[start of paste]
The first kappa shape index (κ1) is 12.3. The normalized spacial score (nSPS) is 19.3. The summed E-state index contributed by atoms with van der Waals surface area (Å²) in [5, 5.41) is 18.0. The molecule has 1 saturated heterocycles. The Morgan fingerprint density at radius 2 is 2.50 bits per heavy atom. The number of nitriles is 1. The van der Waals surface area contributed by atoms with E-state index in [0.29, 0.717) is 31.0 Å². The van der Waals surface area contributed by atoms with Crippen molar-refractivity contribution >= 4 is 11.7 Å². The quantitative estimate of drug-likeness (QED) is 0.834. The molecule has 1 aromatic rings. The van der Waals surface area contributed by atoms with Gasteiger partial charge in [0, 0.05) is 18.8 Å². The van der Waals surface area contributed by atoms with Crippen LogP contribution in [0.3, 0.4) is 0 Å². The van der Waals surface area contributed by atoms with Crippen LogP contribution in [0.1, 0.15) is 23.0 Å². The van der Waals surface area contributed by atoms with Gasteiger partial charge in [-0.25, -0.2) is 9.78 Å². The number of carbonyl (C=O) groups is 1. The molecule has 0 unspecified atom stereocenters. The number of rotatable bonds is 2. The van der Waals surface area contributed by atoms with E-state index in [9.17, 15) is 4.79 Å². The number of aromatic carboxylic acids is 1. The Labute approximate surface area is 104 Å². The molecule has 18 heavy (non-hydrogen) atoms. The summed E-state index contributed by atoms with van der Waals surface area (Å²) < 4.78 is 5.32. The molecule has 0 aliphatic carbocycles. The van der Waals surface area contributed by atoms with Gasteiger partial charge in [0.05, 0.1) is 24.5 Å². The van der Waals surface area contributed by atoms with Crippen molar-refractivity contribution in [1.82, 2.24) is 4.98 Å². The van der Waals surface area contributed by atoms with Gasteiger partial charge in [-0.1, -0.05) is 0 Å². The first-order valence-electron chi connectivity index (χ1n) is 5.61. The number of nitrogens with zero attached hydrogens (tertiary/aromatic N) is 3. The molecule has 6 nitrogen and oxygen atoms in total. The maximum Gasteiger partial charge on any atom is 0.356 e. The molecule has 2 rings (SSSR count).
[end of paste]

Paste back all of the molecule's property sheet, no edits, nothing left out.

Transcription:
The first kappa shape index (κ1) is 12.3. The normalized spacial score (nSPS) is 19.3. The summed E-state index contributed by atoms with van der Waals surface area (Å²) in [5, 5.41) is 18.0. The molecule has 1 saturated heterocycles. The Morgan fingerprint density at radius 2 is 2.50 bits per heavy atom. The number of nitriles is 1. The van der Waals surface area contributed by atoms with E-state index in [0.29, 0.717) is 31.0 Å². The van der Waals surface area contributed by atoms with Crippen molar-refractivity contribution >= 4 is 11.7 Å². The quantitative estimate of drug-likeness (QED) is 0.834. The molecule has 1 aromatic rings. The van der Waals surface area contributed by atoms with Gasteiger partial charge in [0, 0.05) is 18.8 Å². The van der Waals surface area contributed by atoms with Crippen LogP contribution in [0.3, 0.4) is 0 Å². The van der Waals surface area contributed by atoms with Crippen LogP contribution in [0.1, 0.15) is 23.0 Å². The van der Waals surface area contributed by atoms with Gasteiger partial charge in [-0.25, -0.2) is 9.78 Å². The number of carbonyl (C=O) groups is 1. The molecule has 0 unspecified atom stereocenters. The number of rotatable bonds is 2. The van der Waals surface area contributed by atoms with E-state index in [9.17, 15) is 4.79 Å². The number of aromatic carboxylic acids is 1. The Labute approximate surface area is 104 Å². The molecule has 18 heavy (non-hydrogen) atoms. The summed E-state index contributed by atoms with van der Waals surface area (Å²) < 4.78 is 5.32. The molecule has 0 aliphatic carbocycles. The van der Waals surface area contributed by atoms with Gasteiger partial charge in [0.05, 0.1) is 24.5 Å². The van der Waals surface area contributed by atoms with Crippen molar-refractivity contribution in [1.82, 2.24) is 4.98 Å². The van der Waals surface area contributed by atoms with Gasteiger partial charge in [-0.1, -0.05) is 0 Å². The first-order valence-electron chi connectivity index (χ1n) is 5.61. The number of nitrogens with zero attached hydrogens (tertiary/aromatic N) is 3. The molecule has 6 nitrogen and oxygen atoms in total. The maximum Gasteiger partial charge on any atom is 0.356 e. The molecule has 2 rings (SSSR count).